A few months ago, I posted an entry called, Hungry for Heaven, on one of my blogs. One of the pictures in the piece was this edited photo making it look like a big hole in my soul. It seems like you can see the bay through the hole.
Someone must think my hair always looks that bad. The wind was whipping through my hair and there was sand and dust blowing across my eyes. Though it was cloudy, the clouds were bright and I was squinting.On the basis of how I look in this photograph, I got one comment on the post from a woman who adjudged me to be an unhappy person. It wasn’t just the photo. It was also my perspective on the inevitability of suffering in this life.
I do find life to be difficult. I also find same-sex attraction to be difficult. Even without the same-sex attraction, I find marriage to be difficult, raising families to be difficult, work to earn a living to be extremely difficult, and every day an “opportunity” to grow by surmounting the difficulties.
This is the theme in almost everything I write. It is the basis of my experience with life. I would find a life without challenge to be utterly uninteresting. I thank God for difficulties.
I often find that responses to my posts are from people who have filtered what I say through their own experiences and make their comments based on their own unresolved acceptance of the difficulties in life. To many of them, life shouldn’t be difficult and you aren’t doing life right until you find a way to do it without challenges.
Often, this involves giving in to things they’ve previously considered wrong and discovering that they felt happier when not fighting them. My posts are not really even about that. Heaven knows I understand how a person might feel more content by not fighting same-sex attraction. I don’t want to even begin to judge that.
The choices I’ve made to stay faithful were not made in the absence of difficult experiences. I don’t maintain those choices easily, and on some things, I’ve chosen the easier route of not fighting.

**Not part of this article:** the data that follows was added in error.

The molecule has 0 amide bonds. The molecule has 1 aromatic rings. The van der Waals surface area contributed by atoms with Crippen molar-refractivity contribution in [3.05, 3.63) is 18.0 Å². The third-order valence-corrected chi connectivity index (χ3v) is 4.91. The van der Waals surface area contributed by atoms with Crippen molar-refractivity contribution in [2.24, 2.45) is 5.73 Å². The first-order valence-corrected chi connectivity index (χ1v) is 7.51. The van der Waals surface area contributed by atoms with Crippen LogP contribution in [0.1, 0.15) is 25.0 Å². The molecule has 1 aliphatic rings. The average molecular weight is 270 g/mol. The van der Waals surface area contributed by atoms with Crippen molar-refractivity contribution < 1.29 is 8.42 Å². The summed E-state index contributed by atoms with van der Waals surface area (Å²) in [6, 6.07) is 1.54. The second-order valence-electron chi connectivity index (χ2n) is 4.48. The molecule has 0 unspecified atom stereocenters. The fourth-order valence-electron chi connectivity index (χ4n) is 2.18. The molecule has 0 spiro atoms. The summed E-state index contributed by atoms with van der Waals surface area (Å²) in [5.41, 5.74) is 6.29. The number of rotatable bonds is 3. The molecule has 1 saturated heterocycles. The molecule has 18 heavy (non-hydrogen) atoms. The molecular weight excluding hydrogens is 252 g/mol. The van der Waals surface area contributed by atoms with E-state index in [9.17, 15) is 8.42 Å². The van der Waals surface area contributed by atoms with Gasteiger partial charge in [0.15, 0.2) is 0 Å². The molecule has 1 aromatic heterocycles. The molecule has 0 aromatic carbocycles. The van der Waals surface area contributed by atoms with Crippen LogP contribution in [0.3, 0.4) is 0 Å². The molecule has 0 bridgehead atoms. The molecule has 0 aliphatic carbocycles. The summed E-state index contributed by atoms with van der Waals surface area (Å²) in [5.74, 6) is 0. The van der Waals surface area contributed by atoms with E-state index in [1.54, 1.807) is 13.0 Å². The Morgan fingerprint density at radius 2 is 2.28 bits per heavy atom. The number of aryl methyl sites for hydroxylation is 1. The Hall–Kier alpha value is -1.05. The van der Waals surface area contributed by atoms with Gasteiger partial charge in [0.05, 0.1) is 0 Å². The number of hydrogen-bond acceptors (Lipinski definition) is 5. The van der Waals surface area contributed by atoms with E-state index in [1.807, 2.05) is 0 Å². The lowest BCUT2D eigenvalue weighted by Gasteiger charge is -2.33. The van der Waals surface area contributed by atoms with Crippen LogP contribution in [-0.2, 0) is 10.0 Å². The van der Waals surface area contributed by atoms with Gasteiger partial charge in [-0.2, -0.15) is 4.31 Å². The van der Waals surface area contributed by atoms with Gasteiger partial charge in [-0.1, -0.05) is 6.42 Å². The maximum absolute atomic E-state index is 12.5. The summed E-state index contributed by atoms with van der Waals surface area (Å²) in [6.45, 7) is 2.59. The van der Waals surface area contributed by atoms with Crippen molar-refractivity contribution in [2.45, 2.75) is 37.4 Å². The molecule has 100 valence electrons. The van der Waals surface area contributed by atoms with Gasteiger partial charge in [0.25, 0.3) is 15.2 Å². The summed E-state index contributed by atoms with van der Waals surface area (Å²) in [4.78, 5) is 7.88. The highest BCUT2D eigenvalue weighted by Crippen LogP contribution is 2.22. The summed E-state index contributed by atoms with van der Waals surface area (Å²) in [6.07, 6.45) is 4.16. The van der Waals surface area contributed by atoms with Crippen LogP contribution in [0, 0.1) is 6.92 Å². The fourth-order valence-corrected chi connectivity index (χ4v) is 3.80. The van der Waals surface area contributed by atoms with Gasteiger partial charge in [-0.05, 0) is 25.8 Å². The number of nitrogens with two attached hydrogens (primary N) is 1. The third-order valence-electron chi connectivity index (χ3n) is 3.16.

The important point is that I choose which difficulties to fight and which ones to cease to fight. I also choose how I cease to fight. There are more ways than one to surrender. I order my life according to my own ideals and desires and this makes me happy.
Latter-day Saint theology is based heavily on the idea of opposition (2 Nephi 2:15). We believe that we can’t understand happiness without experiencing sadness; we can’t understand pleasure if we haven’t felt pain; we can’t appreciate light if we haven’t walked a bit in darkness.
At the same time, I write about life’s difficulties. Varying reactions are inevitable. If I write about something I don’t like, people assume I’m an angry person; if I write about something that makes me said, people assume I’m depressed; if I write about my experiences growing up, people assume I have not resolved family-of-origin issues; if I write about things I admire in another person, people tell me not to compare myself to others.
They filter what I say through their own experiences and pains. Nothing wrong with that, actually. It is my purpose in writing to get people to look at their own lives. I wish people were more willing to look at their own lives than to pick apart mine, but I have no control over that.